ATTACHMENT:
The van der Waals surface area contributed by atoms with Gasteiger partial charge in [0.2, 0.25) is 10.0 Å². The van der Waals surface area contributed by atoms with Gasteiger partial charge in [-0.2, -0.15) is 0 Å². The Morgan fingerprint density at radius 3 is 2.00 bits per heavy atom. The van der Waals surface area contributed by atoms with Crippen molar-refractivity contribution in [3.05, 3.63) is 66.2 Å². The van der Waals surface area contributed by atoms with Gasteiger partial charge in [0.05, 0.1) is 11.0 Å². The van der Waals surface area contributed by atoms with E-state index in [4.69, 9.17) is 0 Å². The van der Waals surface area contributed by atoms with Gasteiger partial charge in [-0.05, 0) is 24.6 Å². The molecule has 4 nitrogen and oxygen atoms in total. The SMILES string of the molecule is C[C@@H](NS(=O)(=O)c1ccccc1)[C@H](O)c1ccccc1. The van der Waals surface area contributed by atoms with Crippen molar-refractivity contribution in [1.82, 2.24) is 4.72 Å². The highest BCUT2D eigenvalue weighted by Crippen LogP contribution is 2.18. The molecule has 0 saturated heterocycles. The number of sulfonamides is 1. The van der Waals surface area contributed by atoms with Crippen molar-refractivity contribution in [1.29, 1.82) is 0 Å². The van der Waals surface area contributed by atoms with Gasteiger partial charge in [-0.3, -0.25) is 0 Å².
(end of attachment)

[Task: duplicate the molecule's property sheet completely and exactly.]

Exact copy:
The van der Waals surface area contributed by atoms with Gasteiger partial charge in [0.2, 0.25) is 10.0 Å². The van der Waals surface area contributed by atoms with Gasteiger partial charge in [-0.2, -0.15) is 0 Å². The Morgan fingerprint density at radius 3 is 2.00 bits per heavy atom. The van der Waals surface area contributed by atoms with Crippen molar-refractivity contribution in [3.05, 3.63) is 66.2 Å². The van der Waals surface area contributed by atoms with Gasteiger partial charge in [0.05, 0.1) is 11.0 Å². The van der Waals surface area contributed by atoms with E-state index in [4.69, 9.17) is 0 Å². The van der Waals surface area contributed by atoms with Gasteiger partial charge in [-0.05, 0) is 24.6 Å². The molecule has 4 nitrogen and oxygen atoms in total. The SMILES string of the molecule is C[C@@H](NS(=O)(=O)c1ccccc1)[C@H](O)c1ccccc1. The van der Waals surface area contributed by atoms with Crippen molar-refractivity contribution in [1.82, 2.24) is 4.72 Å². The highest BCUT2D eigenvalue weighted by Crippen LogP contribution is 2.18. The molecule has 0 saturated heterocycles. The number of sulfonamides is 1. The van der Waals surface area contributed by atoms with Crippen molar-refractivity contribution in [1.29, 1.82) is 0 Å². The van der Waals surface area contributed by atoms with Gasteiger partial charge in [-0.3, -0.25) is 0 Å².